Q&A: Banks School Board candidates
Ballots go out later this month for the May 18 election, and Banks-area voters will choose three school board members for the Banks School District.
The News-Times reached out to all six candidates with a short list of questions and received responses from five (four before our print deadline). Those responses are printed below in full, with only light editing for grammar and clarity.
Chad Mueller has filed for Position 1, but he is asking voters to write him in for Position 2, where Corissa Mazurkiewicz is otherwise running unopposed. Mueller will appear on the ballot alongside two other candidates for Position 1.
Mazurkiewicz responded to this questionnaire after our print deadline had passed. Her full responses appear here alongside those of the other candidates, but they were not published in the April 1 issue of the News-Times.
What do you see are the biggest issues coming before the Banks school board over the next few years? How should the board address these issues?
Jodi Hailey, Position 1: I am deeply concerned about the ideological direction of our public schools. School districts across the country are enthusiastically embracing programs and curricula deeply influenced by Marxist ideas — foremost among them those related to critical race theory — and I believe these ideas must be directly and forcefully rejected by the Banks school board as neither healing nor empowering but incredibly damaging to our children.
The purported aim of these programs is to promote "equity," but in fact they perpetuate inequality. These intolerant ideologies teach our children to see themselves in rigid categories — either as victims or as oppressors — and to think in ways fundamentally opposed to our American ideals. Rather than emphasizing our common humanity — beginning with the truth that we are all created equal, regardless of race, class, gender or religion, and that the content of our character matters more than the color of our skin — these ideologies prioritize our differences and indoctrinate our children to believe that we are fundamentally unequal, instilling in them a sense of fatalism and creating resentment, anger and hopelessness. These ideologies are couched in deceptively appealing language, but in truth they are destructive to the hearts, minds and souls of all of our children — of every creed and color.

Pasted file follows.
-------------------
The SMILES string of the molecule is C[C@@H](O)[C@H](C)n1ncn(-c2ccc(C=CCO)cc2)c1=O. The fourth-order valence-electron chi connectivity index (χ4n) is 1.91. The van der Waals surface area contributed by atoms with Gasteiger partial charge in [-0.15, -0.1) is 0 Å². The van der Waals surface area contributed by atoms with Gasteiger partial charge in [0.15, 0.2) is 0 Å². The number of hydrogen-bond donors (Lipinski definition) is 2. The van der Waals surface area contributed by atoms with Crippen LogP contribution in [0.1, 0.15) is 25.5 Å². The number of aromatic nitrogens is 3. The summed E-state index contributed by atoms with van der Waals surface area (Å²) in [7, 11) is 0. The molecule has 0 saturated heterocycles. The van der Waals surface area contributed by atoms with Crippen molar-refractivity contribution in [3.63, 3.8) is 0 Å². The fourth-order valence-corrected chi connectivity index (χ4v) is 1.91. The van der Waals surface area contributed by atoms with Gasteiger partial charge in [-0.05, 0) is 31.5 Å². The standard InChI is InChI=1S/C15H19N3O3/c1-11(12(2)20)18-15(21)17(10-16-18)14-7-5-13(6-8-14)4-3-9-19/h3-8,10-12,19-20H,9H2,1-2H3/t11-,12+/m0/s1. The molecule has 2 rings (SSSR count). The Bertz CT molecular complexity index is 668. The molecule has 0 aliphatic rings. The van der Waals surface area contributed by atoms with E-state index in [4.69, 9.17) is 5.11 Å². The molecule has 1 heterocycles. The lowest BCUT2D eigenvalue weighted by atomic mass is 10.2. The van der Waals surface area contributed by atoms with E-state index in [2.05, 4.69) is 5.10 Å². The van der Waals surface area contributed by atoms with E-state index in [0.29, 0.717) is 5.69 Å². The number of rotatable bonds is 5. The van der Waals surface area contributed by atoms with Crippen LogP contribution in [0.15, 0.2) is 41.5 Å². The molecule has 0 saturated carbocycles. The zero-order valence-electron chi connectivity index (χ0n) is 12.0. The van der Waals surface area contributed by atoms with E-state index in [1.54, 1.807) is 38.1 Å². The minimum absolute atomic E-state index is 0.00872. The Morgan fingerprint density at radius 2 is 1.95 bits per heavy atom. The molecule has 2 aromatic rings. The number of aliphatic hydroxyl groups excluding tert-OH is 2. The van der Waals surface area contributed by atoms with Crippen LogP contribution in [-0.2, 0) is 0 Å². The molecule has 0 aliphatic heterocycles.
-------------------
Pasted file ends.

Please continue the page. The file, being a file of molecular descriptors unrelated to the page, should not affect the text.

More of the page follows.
I believe that the Banks school board must take this ideological threat seriously and commit itself to promoting curricula that emphasize the principles and ideals upon which our country was founded. We should be seeking to build in all of our children a sense of the greatness, promise and hope of this country and the part each one of them is called to play in making the American Dream a reality for every single American. As opposed to adopting curricula that center issues of identity, "systemic racism", "structures of oppression", and other Marxist ideas (curricula related to "The 1619 Project" or the Black Lives Matter movement, for example), our school district should adopt courses of study that center fundamental American values and challenge our children to pursue justice, truth and goodness as a part of the effort to live out our American ideals together (programs such as those being developed by the founders of the 1776 Unites Campaign or the newly founded civil rights group FAIR, Foundation Against Intolerance and Racism, a nonpartisan organization dedicated to "advancing civil rights and liberties for all Americans, and promoting a common culture based on fairness, understanding and humanity.")